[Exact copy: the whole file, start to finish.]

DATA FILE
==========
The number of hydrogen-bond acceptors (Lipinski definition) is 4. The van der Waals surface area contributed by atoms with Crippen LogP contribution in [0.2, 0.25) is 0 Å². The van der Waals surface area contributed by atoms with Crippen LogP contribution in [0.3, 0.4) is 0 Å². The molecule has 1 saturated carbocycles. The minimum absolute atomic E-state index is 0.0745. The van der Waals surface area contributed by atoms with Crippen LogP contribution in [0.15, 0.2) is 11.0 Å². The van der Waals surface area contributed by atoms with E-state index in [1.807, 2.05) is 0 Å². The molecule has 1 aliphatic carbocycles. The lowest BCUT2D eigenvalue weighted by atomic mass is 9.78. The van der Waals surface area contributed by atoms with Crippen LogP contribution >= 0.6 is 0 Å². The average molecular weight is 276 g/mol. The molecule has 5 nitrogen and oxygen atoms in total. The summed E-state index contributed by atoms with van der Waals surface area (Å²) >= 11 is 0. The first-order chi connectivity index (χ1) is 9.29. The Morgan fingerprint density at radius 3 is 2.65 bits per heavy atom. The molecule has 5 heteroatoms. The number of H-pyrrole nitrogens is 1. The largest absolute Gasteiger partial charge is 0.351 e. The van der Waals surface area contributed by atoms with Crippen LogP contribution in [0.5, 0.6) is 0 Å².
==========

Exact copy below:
The number of hydrogen-bond acceptors (Lipinski definition) is 4. The van der Waals surface area contributed by atoms with Crippen LogP contribution in [0.2, 0.25) is 0 Å². The van der Waals surface area contributed by atoms with Crippen LogP contribution in [0.3, 0.4) is 0 Å². The molecule has 1 saturated carbocycles. The minimum absolute atomic E-state index is 0.0745. The van der Waals surface area contributed by atoms with Crippen LogP contribution in [0.15, 0.2) is 11.0 Å². The van der Waals surface area contributed by atoms with E-state index in [1.807, 2.05) is 0 Å². The molecule has 1 aliphatic carbocycles. The lowest BCUT2D eigenvalue weighted by atomic mass is 9.78. The van der Waals surface area contributed by atoms with Crippen LogP contribution >= 0.6 is 0 Å². The average molecular weight is 276 g/mol. The molecule has 5 nitrogen and oxygen atoms in total. The summed E-state index contributed by atoms with van der Waals surface area (Å²) >= 11 is 0. The first-order chi connectivity index (χ1) is 9.29. The Morgan fingerprint density at radius 3 is 2.65 bits per heavy atom. The molecule has 5 heteroatoms. The number of H-pyrrole nitrogens is 1. The largest absolute Gasteiger partial charge is 0.351 e. The van der Waals surface area contributed by atoms with Crippen LogP contribution in [0.5, 0.6) is 0 Å².